A sling launcher (discussed in this write-up by Landis) is a tower with a motor that spins a hub with two or more cables attached. Payload(s) are attached to the end of one or more cables and counterweights to others. Once the hub is spinning, the cables are reeled out a number of kilometers until the angular momentum at their tips is so high the payload reaches orbit after it is released.
The paper linked to discusses its use on the Moon. I can see why drag makes the system unusable on Earth, but the atmosphere of Mars is only 1% that of Earth. There must be a density below which the atmospheric drag is manageable. Actually, considering the high efficiency of sling launchers as a launch system, and their relative simplicity, perhaps it could be worth dealing with quite a bit of drag, considering the savings on propellant.
Is the atmosphere of Mars too thick to make sling launchers practical?
Edit: Sensibly, several people have mentioned that the cable for this launcher is impossible using current materials, including 2012rcampion's answer, which lays out the calculations that show that. The paper referenced based most calculations on carbon nanotube cables. This technology seems feasible if still distant, so let us assume it would be used in this case. From the paper:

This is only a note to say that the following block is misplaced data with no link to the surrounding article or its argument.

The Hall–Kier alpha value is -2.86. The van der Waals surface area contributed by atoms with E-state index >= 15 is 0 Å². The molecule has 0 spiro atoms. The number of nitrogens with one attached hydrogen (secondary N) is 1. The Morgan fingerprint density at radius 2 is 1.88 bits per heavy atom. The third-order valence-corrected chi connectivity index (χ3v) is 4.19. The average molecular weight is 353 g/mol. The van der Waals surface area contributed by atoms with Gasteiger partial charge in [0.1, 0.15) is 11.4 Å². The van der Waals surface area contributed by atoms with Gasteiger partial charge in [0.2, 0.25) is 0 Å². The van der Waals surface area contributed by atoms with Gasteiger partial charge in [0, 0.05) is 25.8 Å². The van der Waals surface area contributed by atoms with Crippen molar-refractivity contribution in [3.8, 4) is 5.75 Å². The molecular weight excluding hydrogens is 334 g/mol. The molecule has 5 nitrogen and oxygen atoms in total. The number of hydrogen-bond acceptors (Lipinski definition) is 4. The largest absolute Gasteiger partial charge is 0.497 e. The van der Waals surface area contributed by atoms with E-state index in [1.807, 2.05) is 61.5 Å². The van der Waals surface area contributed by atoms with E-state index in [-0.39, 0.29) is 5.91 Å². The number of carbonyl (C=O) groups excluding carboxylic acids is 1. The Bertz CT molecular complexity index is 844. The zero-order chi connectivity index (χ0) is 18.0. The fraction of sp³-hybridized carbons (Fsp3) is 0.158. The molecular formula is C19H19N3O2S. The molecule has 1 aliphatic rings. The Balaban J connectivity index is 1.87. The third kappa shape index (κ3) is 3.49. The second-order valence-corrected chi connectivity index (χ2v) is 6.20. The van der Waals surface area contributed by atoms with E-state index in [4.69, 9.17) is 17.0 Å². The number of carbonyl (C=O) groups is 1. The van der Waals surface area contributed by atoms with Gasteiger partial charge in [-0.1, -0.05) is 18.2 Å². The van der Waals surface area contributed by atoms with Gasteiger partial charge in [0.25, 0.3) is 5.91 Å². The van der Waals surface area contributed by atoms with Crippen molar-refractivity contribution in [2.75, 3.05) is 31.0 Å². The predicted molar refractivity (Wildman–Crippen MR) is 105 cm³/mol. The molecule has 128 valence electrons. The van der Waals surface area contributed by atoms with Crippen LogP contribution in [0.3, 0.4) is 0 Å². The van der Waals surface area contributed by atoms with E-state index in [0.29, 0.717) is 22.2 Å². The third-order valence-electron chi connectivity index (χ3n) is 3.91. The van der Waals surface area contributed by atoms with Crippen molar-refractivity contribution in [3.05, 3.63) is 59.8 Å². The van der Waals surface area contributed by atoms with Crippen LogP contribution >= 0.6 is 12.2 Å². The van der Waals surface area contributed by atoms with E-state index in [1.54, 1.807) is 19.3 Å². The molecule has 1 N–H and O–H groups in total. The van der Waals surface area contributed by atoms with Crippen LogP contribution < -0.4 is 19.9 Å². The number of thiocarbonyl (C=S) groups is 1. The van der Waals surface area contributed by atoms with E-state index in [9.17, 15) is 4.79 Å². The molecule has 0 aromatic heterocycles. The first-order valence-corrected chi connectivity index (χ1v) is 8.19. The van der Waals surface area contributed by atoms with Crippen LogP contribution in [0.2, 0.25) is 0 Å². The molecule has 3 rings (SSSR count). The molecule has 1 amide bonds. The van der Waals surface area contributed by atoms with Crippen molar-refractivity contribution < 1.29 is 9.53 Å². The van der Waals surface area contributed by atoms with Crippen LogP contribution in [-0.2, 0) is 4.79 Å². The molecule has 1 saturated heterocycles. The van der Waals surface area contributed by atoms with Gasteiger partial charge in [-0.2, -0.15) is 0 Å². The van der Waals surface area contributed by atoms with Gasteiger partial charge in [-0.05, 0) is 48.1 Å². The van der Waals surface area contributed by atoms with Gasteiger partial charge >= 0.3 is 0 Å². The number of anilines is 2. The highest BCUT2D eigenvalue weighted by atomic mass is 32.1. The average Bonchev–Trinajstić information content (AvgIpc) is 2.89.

The ultimate tensile strength of fullerene nanotubes is predicted by theory to be well over 100 GPa , with measured values on individual tubes approaching this value. Allowing an engineering factor of 5 (including the added strands for cross-connections, discussed below), the material should allow a working stress of 20 GPa. A mass of one thousand kg at 11.5 gravities (110 m/sec2 ) results in a force on the cable of 112,000 N, as shown in table 1, so the required cross-section of the cable is 0.00389 cm2 (0.389 square millimeters) per ton of end-mass. (More likely, this will be in the form of a number of separate cables which sum to a total cross-sectional area .389 mm2 ). The density of fullerene nanotubes is 1.3 gr/cm3 . The mass of the 50 km cable itself is then about 25 kg, and it is clear that neglecting the mass of the cable itself in the calculation was justifiable. The counterweight cable carries half the mass, but at half the acceleration, and half the length, so the counterweight cable has a total mass of about 13kg. An ultimate strength of 20 GPa may be optimistic for a realistic material. If the working stress is reduced to 10 GPa, the cable cross-section is doubled, and the mass increases to 51 kg and 15 kg for the launch cable and the counterweight respectively